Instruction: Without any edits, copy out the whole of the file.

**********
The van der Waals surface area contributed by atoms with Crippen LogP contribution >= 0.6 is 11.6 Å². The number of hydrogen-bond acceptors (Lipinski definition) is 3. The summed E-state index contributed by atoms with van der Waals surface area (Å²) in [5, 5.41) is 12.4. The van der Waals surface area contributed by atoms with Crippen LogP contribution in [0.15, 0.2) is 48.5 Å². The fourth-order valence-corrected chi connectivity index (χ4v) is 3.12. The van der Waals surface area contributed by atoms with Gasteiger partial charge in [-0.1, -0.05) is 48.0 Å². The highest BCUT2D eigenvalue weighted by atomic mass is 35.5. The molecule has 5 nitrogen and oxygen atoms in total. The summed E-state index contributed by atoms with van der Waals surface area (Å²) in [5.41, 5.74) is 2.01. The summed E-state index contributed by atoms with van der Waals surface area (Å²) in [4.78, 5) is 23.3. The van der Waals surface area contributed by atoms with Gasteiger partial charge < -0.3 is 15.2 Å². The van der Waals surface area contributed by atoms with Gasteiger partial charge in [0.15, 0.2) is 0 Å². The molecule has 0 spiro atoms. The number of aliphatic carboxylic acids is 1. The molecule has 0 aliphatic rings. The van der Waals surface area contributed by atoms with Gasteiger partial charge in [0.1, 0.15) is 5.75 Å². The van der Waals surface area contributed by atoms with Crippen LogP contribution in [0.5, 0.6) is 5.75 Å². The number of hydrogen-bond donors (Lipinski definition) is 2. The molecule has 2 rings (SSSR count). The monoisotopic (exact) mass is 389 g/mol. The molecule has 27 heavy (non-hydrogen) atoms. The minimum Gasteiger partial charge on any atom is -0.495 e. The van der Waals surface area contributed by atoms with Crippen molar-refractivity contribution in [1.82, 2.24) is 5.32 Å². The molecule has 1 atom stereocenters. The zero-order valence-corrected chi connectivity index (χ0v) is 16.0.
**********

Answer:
The van der Waals surface area contributed by atoms with Crippen LogP contribution >= 0.6 is 11.6 Å². The number of hydrogen-bond acceptors (Lipinski definition) is 3. The summed E-state index contributed by atoms with van der Waals surface area (Å²) in [5, 5.41) is 12.4. The van der Waals surface area contributed by atoms with Crippen LogP contribution in [0.15, 0.2) is 48.5 Å². The fourth-order valence-corrected chi connectivity index (χ4v) is 3.12. The van der Waals surface area contributed by atoms with Gasteiger partial charge in [-0.1, -0.05) is 48.0 Å². The highest BCUT2D eigenvalue weighted by atomic mass is 35.5. The molecule has 5 nitrogen and oxygen atoms in total. The summed E-state index contributed by atoms with van der Waals surface area (Å²) in [5.41, 5.74) is 2.01. The summed E-state index contributed by atoms with van der Waals surface area (Å²) in [4.78, 5) is 23.3. The van der Waals surface area contributed by atoms with Gasteiger partial charge < -0.3 is 15.2 Å². The van der Waals surface area contributed by atoms with Gasteiger partial charge in [0.15, 0.2) is 0 Å². The molecule has 0 spiro atoms. The number of aliphatic carboxylic acids is 1. The molecule has 0 aliphatic rings. The van der Waals surface area contributed by atoms with Gasteiger partial charge in [0.1, 0.15) is 5.75 Å². The van der Waals surface area contributed by atoms with Crippen LogP contribution in [0.5, 0.6) is 5.75 Å². The number of hydrogen-bond donors (Lipinski definition) is 2. The molecule has 2 rings (SSSR count). The monoisotopic (exact) mass is 389 g/mol. The molecule has 27 heavy (non-hydrogen) atoms. The minimum Gasteiger partial charge on any atom is -0.495 e. The van der Waals surface area contributed by atoms with Crippen molar-refractivity contribution in [1.82, 2.24) is 5.32 Å². The molecule has 1 atom stereocenters. The zero-order valence-corrected chi connectivity index (χ0v) is 16.0.